'extremist'. Quite universally - in 'enlightened' circles
- it is argued that the clash is between two equivalent
claims, and that a solution must be found in a calm
spirit of compromise, with mutual respect for religious
symbols. In the end, a 'naive' question is asked in
its egocentric blindness: what do the Jews have against
a cross, which is a symbol of love and peace?
This question summarizes a group egocentrism that ignores
all but its own point of view. Only in Christian religion
is the cross is a symbol of love and peace. For unbelievers
and for adherents of other religions it is simply a
symbol that is sacred to a specific religion - nothing
more. But for the Jews, its predominant presence in
Auschwitz may legitimately evoke other associations
as well. And it is not important to inquire from the
Christian perspective (of the Polish Catholics) if these
associations are valid and fully substantiated. Because
respect for the mourning of the Holocaust victims requires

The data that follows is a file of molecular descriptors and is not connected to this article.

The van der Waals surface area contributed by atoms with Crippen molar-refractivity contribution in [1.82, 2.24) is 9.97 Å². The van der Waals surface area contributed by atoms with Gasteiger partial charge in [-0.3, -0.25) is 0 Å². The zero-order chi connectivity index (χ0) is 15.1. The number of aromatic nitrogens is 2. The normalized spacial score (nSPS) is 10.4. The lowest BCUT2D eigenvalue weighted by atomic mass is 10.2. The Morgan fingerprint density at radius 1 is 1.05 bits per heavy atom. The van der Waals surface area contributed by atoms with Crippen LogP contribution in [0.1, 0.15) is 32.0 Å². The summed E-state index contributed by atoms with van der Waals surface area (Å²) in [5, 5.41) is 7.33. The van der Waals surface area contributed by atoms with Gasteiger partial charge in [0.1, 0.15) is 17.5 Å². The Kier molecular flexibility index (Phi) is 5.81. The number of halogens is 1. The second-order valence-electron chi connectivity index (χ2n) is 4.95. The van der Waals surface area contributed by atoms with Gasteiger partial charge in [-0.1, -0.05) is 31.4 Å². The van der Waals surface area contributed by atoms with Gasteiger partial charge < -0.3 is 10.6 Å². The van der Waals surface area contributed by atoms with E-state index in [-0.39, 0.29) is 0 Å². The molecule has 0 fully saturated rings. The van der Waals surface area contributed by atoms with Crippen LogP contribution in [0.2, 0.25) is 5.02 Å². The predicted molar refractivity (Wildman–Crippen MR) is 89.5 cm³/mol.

an unconditional acceptance of such an interpretation
of the symbols of Auschwitz as is accepted by the Jews
themselves. Because it is a great monument to the martyrdom
of their nation. Normal sensibilities would require
that their feelings and beliefs be honored. Do we, after
all those years, still fail to understand what happened
to the Jews, our co-citizens?
There is another important factor. After 1989 the behavior
of some Polish Catholics indicated that the cross is
not simply a religious symbol. It became a sign of 'appropriation'
of an area by a defined group, a sign of a territory
where all others are persons of second class, unwanted
intruders. And such is the signal conveyed by the gigantic
cross on the gravel area, which, due to its size, can
be seen from far away and dominates the entire Auschwitz.
It is an outrage to the Holocaust victims and to those
who want to honor them. The fact that the controversy